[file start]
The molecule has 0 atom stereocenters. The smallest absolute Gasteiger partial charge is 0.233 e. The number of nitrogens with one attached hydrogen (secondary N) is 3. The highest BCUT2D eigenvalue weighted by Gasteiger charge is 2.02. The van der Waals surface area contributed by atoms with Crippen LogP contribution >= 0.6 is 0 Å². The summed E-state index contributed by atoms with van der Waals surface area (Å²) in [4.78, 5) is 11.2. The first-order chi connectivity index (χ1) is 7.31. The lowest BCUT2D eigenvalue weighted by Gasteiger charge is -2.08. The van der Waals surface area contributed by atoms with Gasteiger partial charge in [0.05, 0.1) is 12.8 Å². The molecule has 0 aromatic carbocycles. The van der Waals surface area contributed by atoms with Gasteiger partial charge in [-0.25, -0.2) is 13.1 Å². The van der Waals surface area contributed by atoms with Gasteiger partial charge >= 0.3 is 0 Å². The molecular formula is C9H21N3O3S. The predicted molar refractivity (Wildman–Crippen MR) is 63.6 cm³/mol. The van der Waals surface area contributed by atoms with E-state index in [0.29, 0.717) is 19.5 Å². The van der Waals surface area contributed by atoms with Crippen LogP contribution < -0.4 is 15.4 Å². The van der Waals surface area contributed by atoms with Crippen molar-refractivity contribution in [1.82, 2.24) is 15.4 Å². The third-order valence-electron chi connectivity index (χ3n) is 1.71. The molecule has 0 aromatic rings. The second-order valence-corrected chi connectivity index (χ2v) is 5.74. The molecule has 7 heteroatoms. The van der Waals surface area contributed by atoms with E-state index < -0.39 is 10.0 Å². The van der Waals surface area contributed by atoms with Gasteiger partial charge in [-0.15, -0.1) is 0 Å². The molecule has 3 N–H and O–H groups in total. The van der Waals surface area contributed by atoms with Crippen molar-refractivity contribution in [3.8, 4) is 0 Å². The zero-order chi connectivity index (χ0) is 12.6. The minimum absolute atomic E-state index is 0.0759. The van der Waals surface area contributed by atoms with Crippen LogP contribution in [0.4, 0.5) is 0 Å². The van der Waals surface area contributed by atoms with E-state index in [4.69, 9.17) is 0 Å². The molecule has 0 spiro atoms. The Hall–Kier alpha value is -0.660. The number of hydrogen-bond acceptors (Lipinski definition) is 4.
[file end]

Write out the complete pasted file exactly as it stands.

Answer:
The molecule has 0 atom stereocenters. The smallest absolute Gasteiger partial charge is 0.233 e. The number of nitrogens with one attached hydrogen (secondary N) is 3. The highest BCUT2D eigenvalue weighted by Gasteiger charge is 2.02. The van der Waals surface area contributed by atoms with Crippen LogP contribution >= 0.6 is 0 Å². The summed E-state index contributed by atoms with van der Waals surface area (Å²) in [4.78, 5) is 11.2. The first-order chi connectivity index (χ1) is 7.31. The lowest BCUT2D eigenvalue weighted by Gasteiger charge is -2.08. The van der Waals surface area contributed by atoms with Gasteiger partial charge in [0.05, 0.1) is 12.8 Å². The molecule has 0 aromatic carbocycles. The van der Waals surface area contributed by atoms with Gasteiger partial charge in [-0.25, -0.2) is 13.1 Å². The van der Waals surface area contributed by atoms with Gasteiger partial charge >= 0.3 is 0 Å². The molecular formula is C9H21N3O3S. The predicted molar refractivity (Wildman–Crippen MR) is 63.6 cm³/mol. The van der Waals surface area contributed by atoms with E-state index in [0.29, 0.717) is 19.5 Å². The van der Waals surface area contributed by atoms with Crippen LogP contribution < -0.4 is 15.4 Å². The van der Waals surface area contributed by atoms with Crippen molar-refractivity contribution in [1.82, 2.24) is 15.4 Å². The third-order valence-electron chi connectivity index (χ3n) is 1.71. The molecule has 0 aromatic rings. The second-order valence-corrected chi connectivity index (χ2v) is 5.74. The molecule has 7 heteroatoms. The van der Waals surface area contributed by atoms with E-state index < -0.39 is 10.0 Å². The van der Waals surface area contributed by atoms with Gasteiger partial charge in [-0.15, -0.1) is 0 Å². The molecule has 3 N–H and O–H groups in total. The van der Waals surface area contributed by atoms with Crippen molar-refractivity contribution in [3.8, 4) is 0 Å². The zero-order chi connectivity index (χ0) is 12.6. The minimum absolute atomic E-state index is 0.0759. The van der Waals surface area contributed by atoms with Crippen LogP contribution in [0.4, 0.5) is 0 Å². The van der Waals surface area contributed by atoms with E-state index in [4.69, 9.17) is 0 Å². The molecule has 0 spiro atoms. The Hall–Kier alpha value is -0.660. The number of hydrogen-bond acceptors (Lipinski definition) is 4.